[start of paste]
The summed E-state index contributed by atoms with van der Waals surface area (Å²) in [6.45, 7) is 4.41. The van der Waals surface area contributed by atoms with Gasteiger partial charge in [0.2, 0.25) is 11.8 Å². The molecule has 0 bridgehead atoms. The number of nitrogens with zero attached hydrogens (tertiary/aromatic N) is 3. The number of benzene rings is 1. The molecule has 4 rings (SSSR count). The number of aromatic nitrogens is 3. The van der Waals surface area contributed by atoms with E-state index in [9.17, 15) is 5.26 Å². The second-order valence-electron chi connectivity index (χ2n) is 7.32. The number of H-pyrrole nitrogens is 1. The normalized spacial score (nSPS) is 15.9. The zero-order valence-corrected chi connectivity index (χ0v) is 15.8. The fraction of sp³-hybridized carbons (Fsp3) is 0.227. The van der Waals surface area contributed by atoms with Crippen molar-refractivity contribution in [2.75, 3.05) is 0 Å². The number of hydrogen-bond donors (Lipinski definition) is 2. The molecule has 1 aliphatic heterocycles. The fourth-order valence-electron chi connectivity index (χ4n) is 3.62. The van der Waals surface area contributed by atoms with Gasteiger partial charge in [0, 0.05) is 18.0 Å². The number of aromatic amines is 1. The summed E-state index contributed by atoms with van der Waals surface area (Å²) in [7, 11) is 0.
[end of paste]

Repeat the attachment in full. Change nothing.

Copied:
The summed E-state index contributed by atoms with van der Waals surface area (Å²) in [6.45, 7) is 4.41. The van der Waals surface area contributed by atoms with Gasteiger partial charge in [0.2, 0.25) is 11.8 Å². The molecule has 0 bridgehead atoms. The number of nitrogens with zero attached hydrogens (tertiary/aromatic N) is 3. The number of benzene rings is 1. The molecule has 4 rings (SSSR count). The number of aromatic nitrogens is 3. The van der Waals surface area contributed by atoms with E-state index in [9.17, 15) is 5.26 Å². The second-order valence-electron chi connectivity index (χ2n) is 7.32. The number of H-pyrrole nitrogens is 1. The normalized spacial score (nSPS) is 15.9. The zero-order valence-corrected chi connectivity index (χ0v) is 15.8. The fraction of sp³-hybridized carbons (Fsp3) is 0.227. The van der Waals surface area contributed by atoms with Crippen molar-refractivity contribution in [2.75, 3.05) is 0 Å². The number of hydrogen-bond donors (Lipinski definition) is 2. The molecule has 1 aliphatic heterocycles. The fourth-order valence-electron chi connectivity index (χ4n) is 3.62. The van der Waals surface area contributed by atoms with Gasteiger partial charge in [0, 0.05) is 18.0 Å². The number of aromatic amines is 1. The summed E-state index contributed by atoms with van der Waals surface area (Å²) in [7, 11) is 0.